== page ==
Grissel Granados is the coordinator of the Los Angeles Integrated Center for Care and Supportive Services at Children’s Hospital Los Angeles. She has spoken, presented, and advised on youth and the HIV response, as well as sexuality and sex positivity in youth work, locally and internationally. Granados was recently appointed to the Presidential Advisory Council on HIV/AIDS. She was born with HIV in Mexico City.

Meet Mina, a Teen Living with HIV

By Mina

Hi! I’m Mina. I’m a teenager and I’m in middle school. I’m adopted and I have a big family. I’m HIV positive. I’m the only one of my family members that has HIV. My brothers and sister didn’t get it when they were born because only some babies born to a mom with HIV actually get HIV. I am one of the ones that did.  I’m just like any other middle schooler that you could ever think of except I just have one difference – HIV. Nobody can see it; it doesn’t show. I have to tell them.

I’m a very goofy and silly girl. I love to have fun with my friends and enjoy myself. I want to be a psychologist when I grow up. For some reason I get really good grades in English class even though it’s not my first language and sometimes I still say stuff wrong! I am good in science too. I like math a lot, but I totally suck at math. It’s so hard!

My hobbies are dancing and Kpop (Korean pop). I love watching people dance and copying their movements, especially hip hop dancing. And I like to choreograph – make up – my own dances for my friends and I to do for fun. But I like listening to Kpop music and watching Kdramas (Korean dramas) even better than dancing.

youngwomen_nyhaadSince I’m a kid, I thought it was a good idea for me to write something for National Youth HIV/AIDS Awareness Day. It’s a day when people think about HIV and issues that are important to kids and teenagers. We are different from adults and have our own problems and our own things going on. But there are some things that are a problem for kids and for adults too, no matter your age. Like getting treated badly, or being hurt by the things people do to us or say to us.

 

Words that Hurt

I did not like it at ALL when I found out that people with HIV and AIDS were being called “HIV infected.” I DO have an infection, but I don’t like to be called that. And if they think about it, no one who is HIV positive would want to be compared to an infection. No one period would want to be called that. It’s just not a very nice thing. It’s almost like calling someone the “R” word instead of saying they have intellectual disability. Something that is called “infected” sounds really disgusting, and gross. I have HIV, and I know for sure that I am NOT disgusting or gross.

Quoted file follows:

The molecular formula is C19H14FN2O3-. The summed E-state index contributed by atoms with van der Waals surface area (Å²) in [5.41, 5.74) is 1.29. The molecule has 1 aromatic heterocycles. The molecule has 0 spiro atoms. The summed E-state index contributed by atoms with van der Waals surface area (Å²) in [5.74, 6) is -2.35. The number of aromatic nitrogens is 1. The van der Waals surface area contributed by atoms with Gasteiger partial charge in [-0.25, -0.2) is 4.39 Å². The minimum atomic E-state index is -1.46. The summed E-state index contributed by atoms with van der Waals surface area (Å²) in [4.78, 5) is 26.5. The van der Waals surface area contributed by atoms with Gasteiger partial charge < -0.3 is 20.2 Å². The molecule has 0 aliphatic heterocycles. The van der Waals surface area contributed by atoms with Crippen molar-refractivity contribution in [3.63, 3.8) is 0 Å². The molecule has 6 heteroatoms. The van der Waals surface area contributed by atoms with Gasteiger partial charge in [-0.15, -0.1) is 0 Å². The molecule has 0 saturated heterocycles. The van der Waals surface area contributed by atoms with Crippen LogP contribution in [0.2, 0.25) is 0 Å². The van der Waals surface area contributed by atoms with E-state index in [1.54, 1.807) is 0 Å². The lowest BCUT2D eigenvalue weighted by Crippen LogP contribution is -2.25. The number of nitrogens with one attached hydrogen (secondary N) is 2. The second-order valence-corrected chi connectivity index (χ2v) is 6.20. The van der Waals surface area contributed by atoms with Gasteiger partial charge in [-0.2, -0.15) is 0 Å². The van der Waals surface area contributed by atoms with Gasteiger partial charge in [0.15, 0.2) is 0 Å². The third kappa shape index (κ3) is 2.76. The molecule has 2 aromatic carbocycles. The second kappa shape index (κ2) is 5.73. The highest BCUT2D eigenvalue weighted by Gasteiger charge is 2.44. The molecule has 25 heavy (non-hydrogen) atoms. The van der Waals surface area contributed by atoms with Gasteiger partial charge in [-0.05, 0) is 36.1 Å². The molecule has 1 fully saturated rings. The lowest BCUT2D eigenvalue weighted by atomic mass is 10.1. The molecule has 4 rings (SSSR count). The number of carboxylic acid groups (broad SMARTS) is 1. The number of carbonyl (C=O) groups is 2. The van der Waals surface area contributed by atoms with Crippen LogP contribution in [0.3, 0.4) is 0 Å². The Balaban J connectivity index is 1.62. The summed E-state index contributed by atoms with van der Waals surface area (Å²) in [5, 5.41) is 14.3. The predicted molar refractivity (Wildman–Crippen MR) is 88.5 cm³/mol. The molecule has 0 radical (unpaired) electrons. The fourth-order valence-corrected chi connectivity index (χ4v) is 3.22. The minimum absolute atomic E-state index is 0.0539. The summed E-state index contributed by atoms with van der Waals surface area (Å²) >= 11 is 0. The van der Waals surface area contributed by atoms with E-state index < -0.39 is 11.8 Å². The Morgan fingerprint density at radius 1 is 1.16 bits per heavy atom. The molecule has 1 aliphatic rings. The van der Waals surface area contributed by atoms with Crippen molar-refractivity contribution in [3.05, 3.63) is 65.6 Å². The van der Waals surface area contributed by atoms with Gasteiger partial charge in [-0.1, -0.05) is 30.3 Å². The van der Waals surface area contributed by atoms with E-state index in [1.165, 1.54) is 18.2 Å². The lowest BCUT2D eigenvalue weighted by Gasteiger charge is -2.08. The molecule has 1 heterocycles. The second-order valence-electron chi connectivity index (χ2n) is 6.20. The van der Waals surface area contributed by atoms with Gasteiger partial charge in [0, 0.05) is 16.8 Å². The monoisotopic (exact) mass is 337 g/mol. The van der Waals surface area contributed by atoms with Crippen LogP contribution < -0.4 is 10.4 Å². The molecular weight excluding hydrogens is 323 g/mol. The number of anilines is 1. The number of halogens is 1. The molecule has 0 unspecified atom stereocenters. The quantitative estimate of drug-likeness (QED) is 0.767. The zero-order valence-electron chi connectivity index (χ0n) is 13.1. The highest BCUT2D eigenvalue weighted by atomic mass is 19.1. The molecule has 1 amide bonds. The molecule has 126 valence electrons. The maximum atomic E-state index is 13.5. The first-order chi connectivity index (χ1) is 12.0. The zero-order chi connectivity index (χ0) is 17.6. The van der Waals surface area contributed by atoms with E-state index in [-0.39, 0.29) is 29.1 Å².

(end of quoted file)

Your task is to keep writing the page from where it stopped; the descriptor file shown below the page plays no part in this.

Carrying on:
It hurts my feelings a lot to be called “HIV infected.” A LOT. I would rather be called an HIV positive person, or a person with HIV. Not an “HIV infected person” or a “person infected with HIV.” If you have HIV you already know you got it through an infection, so isn’t it kind of like overkill to say “HIV infected” anyway? I mean, there’s no other way to get HIV. You can’t buy it from the store or order it online. So by saying “infected” next to HIV you’re saying something extra you don’t need. We don’t say “mammal dogs” when we talk about dogs because we already know they are mammals.

I want to change this. I don’t want any other kids or adults with HIV to have to feel the way I feel. To be hurt and feel like something is wrong with you when you hear or read how you are “infected.” I want kids with HIV to be proud of themselves. So a few months ago I talked to my mom about how I was feeling and I decided to start “Mina’s Law” and to let the whole world know that I am #NotYourInfection. I’m a girl, not an infection.

 

“Mina’s Law:” The #NotYourInfection Campaign

NotYourInfectionThe reason why I started the Mina’s Law thing is because I read in school about “Rosa’s Law” and I thought it was really cool. I don’t know if you ever heard of “Rosa’s Law” before. Rosa is a girl who is a little younger than me. She has intellectual disability just like my brother does. People kept calling Rosa the “R” word and since that was the actual name back then, it was hard to get people to stop using that word. But when people realized that that word was being used to bully people, they found something better to call it. They did this even though the “R” word was the real name and was very common, because people are more important than words. They changed all these laws and got rid of every place where they said the “R” word. So now Rosa and lots of other people don’t have to worry about being called words that hurt them.

I hope that I can change things for people who have HIV like me, just like Rosa did for people like her and my brother. I can’t make people stop calling us “infected” but the governors and the President and all those people in charge of laws can. I want “Mina’s Law” to be passed. I want all the laws to be changed so that they say “HIV positive” instead of “HIV infected.” I know that HIV IS an infection, but it’s also just a disease. And unless I’m hearing other diseases like measles and the flu that you also get through an infection being talked the same way, using “infected” all the time, I don’t want HIV getting treated that way. Actually, I don’t want any disease or sickness to be called that, even if it would be more fair. I’d rather it happen to none of us. It frustrates me to think about all these laws and all these different places where “HIV infected” is written. It doesn’t sound right and it doesn’t make sense to me. Am I supposed to feel okay when I get older reading that stuff about people like me? I’m young now, but I will get older. It doesn’t sound very pleasing to me, and I don’t think using “infected” helps other people accept us.

People are already scared of HIV and words that remind them that people have “HIV infection” just make them more scared so that they will keep thinking bad things about HIV and people with it.  Some people might not think being called “HIV infected” is a big deal. I think it is. It hurts and it makes me feel like I am dirty and unworthy and like I’m not a real person but just someone who can “infect” people. The word HIV doesn’t make me feel that way. Only the “infected” part does. To the people who don’t think it’s a big deal, I want to know how many of you actually have HIV? Maybe it’s not a big deal to you because nobody is ever going to call you that. You don’t live with HIV like I do, so maybe it doesn’t seem important. But has anybody ever called you a name? Didn’t that hurt?